Posts Tagged ‘Saylorville Water Treatment Plant’

May 4, 2011

Des Moines Water Works’ Third Treatment Plant is Operational

      In celebration of National Drinking Water Week, on May 3 the Des Moines Water Works Board of Trustees and staff hosted Des Moines and metro area community leaders at an official start-up of the new water treatment facility located on NW 26th Street.  

      DMWW’s third treatment plant was commissioned in response to the growing water demand in the northern portion of the Des Moines metropolitan area.  The treatment process at the new facility utilizes membrane technology to soften and purify the finished water.  This is DMWW’s first membrane treatment plant and the largest such facility in Iowa.  The plant will have an initial capacity of 10 million gallons per day (mgd) and can be expanded to 20 mgd.

      DMWW values our partnership with the following communities who have purchased capacity and invested in DMWW’s Core Network, which includes the newly commissioned Saylorville Water Treatment Plant.   

  • Altoona
  • Ankeny
  • Berwick
  • Bondurant
  • Clive
  • Cumming
  • Norwalk
  • Pleasant Hill
  • Polk City
  • Polk County Water District #1
  • Urbandale Water Utility
  • Warren Rural Water
  • Waukee
  • West Des Moines Water Works
  • Xenia Rural Water
Posted by: Laura Sarcone 3 Comments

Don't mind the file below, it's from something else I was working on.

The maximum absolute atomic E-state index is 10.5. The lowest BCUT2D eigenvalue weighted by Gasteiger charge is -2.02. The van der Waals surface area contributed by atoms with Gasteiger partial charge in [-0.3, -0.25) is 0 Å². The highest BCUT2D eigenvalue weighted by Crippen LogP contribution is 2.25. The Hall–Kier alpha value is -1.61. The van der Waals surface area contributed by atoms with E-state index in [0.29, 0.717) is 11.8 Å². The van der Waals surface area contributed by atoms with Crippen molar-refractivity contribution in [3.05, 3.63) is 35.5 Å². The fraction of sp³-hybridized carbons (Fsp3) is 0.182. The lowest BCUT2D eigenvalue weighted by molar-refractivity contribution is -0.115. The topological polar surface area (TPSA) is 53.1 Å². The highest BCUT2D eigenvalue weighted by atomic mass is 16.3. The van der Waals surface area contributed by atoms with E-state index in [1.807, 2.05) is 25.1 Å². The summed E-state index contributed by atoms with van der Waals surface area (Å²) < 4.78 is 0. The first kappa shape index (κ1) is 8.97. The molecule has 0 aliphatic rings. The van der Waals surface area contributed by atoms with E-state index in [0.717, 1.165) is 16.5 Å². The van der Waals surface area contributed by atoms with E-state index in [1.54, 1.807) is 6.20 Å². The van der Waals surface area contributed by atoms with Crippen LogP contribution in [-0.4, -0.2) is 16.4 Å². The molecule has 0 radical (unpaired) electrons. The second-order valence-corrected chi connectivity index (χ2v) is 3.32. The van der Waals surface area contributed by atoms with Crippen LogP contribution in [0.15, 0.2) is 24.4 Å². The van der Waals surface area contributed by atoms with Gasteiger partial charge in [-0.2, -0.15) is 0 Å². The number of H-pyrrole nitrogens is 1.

Labels: , , Posted in Saylorville Water Treatment Plant, Uncategorized, Value of Water, Water Treatment March 1, 2011

Saylorville Water Treatment Plant Update

Des Moines Water Works’ newest treatment plant, Saylorville Water Treatment Plant, is now operational, in manual mode, and pumping finished drinking water into the distribution system.  The oxidation of iron and manganese in the pretreatment basin is working well.  The oxidized iron and manganese are then removed by the ultrafiltration (UF) process.  Part of the UF treated water then goes through the reverse osmosis (RO) process where hardness and other dissolved constituents like nitrate are removed.  The remaining UF treated water is then blended with the RO treated water and the mixed waters flow into the finished water clearwell.  Fluoride is added and chlorine is added for disinfection.  The plant is being operated manually for eight hours each day until all control programming is completed and the plant can be operated from the Control Center at Fleur Drive Treatment Plant.

Posted by: Gary Benjamin 5 Comments
Labels: , , , , , Posted in About Us, Saylorville Water Treatment Plant, Water Treatment October 13, 2010

Des Moines Water Works Saylorville Treatment Plant Update

In response to the growing water demand in the northern portion of the Des Moines metropolitan area, Des Moines Water Works (DMWW) is in the final phase of constructing a new water treatment plant on NW 26th Street, just south of NW 66th Avenue.  The plant is nearing completion and should be in service this fall.

The Saylorville water treatment plant will use technology different than the two current water treatment plants.  The treatment process will include ultra filtration (UF) membranes followed by split treatment through reverse osmosis (RO) membranes.  The first treatment step will be oxidation to precipitate the dissolved iron and manganese in the shallow groundwater.  The water will then go through the UF membranes which will filter out all of the particulate (undissolved) material in the water.